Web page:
-graders (courtesy photo)
Fifth-graders Tia Macioce, Audrey Wood and Kami Benvin work in the computer lab at St. John Bosco school in this file photo. Students as young as third grade used computers throughout last school year to complete Measures of Academic Progress testing. Their scores, for the most part, came back the highest yet. (courtesy photo)

There’s a test St. John Bosco students take that no other students in the Diocese of Phoenix reportedly take and the latest round of results are the highest yet. Measures of Academic Progress (MAP) testing provides what its name implies using computer adaptive assessment in math, reading and language.

The assessment is from the Northwest Evaluation Association (NWEA) and used in more than 532 schools in 140 countries. St. John Bosco’s fourth grade through 8th grade students scored in the 89th to the 99th percentile.

[quote_box_right]See MAP testing results[/quote_box_right]Scores reflect the results of MAP testing in May. The assessment is conducted three times each school year. It’s designed to adapt to each student’s level of learning, regardless of grade level, providing an informative tool for teachers to further differentiated instruction in the classroom.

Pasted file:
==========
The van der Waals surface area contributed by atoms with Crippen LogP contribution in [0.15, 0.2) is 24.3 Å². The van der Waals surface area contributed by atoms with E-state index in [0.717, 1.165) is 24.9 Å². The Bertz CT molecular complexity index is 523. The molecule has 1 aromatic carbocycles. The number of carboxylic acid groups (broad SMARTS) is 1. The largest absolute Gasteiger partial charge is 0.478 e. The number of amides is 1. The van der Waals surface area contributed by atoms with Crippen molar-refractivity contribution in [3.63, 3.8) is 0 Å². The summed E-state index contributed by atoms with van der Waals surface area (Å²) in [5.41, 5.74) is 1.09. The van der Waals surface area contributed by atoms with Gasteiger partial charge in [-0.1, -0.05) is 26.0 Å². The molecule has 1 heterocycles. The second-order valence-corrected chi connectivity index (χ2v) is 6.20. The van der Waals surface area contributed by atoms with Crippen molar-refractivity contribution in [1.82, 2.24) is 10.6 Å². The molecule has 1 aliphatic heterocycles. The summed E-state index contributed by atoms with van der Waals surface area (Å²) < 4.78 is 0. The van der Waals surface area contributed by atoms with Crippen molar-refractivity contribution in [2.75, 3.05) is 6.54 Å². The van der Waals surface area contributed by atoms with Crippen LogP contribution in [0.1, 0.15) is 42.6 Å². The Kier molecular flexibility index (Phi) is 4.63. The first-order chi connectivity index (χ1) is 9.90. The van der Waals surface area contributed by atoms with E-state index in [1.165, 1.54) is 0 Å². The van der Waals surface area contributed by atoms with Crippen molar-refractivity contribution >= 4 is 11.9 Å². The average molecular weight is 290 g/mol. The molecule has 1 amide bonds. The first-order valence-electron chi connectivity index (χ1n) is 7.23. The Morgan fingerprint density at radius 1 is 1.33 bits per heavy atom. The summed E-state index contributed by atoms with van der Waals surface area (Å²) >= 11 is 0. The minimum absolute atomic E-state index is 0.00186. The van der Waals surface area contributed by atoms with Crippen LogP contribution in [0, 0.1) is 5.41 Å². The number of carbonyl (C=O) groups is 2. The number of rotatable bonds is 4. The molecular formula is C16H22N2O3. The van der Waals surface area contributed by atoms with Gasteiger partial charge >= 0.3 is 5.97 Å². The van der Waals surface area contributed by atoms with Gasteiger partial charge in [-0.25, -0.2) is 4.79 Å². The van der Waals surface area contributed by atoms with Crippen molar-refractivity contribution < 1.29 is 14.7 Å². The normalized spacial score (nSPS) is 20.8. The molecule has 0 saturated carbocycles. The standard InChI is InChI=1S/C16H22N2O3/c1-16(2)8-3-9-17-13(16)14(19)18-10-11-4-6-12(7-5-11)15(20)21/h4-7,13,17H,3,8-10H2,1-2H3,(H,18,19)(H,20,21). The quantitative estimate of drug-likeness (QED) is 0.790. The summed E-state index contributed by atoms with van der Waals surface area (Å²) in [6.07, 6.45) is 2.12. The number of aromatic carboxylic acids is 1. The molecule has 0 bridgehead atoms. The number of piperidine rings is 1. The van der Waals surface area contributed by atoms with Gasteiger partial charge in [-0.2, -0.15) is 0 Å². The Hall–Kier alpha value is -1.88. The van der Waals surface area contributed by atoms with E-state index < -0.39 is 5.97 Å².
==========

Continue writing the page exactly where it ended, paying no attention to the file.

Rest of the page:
“MAP is used as a national norm test at schools across the country and internationally to pinpoint individual student progress and achievement,” said Marie Axman, Ed.D., principal, St. John Bosco. “We are extremely proud of our students for their significant strides and top scores. Our teachers, math specialist and literacy coach are to be commended for helping students reach their highest potential.”

Fourth grade through 8th grade students scored in the 99th percentile in language. In math, 6th graders scored in the 98th percentile and 4th graders scored in the 89th percentile. Third graders showed improvement across all areas, excelling in language in the 92nd percentile.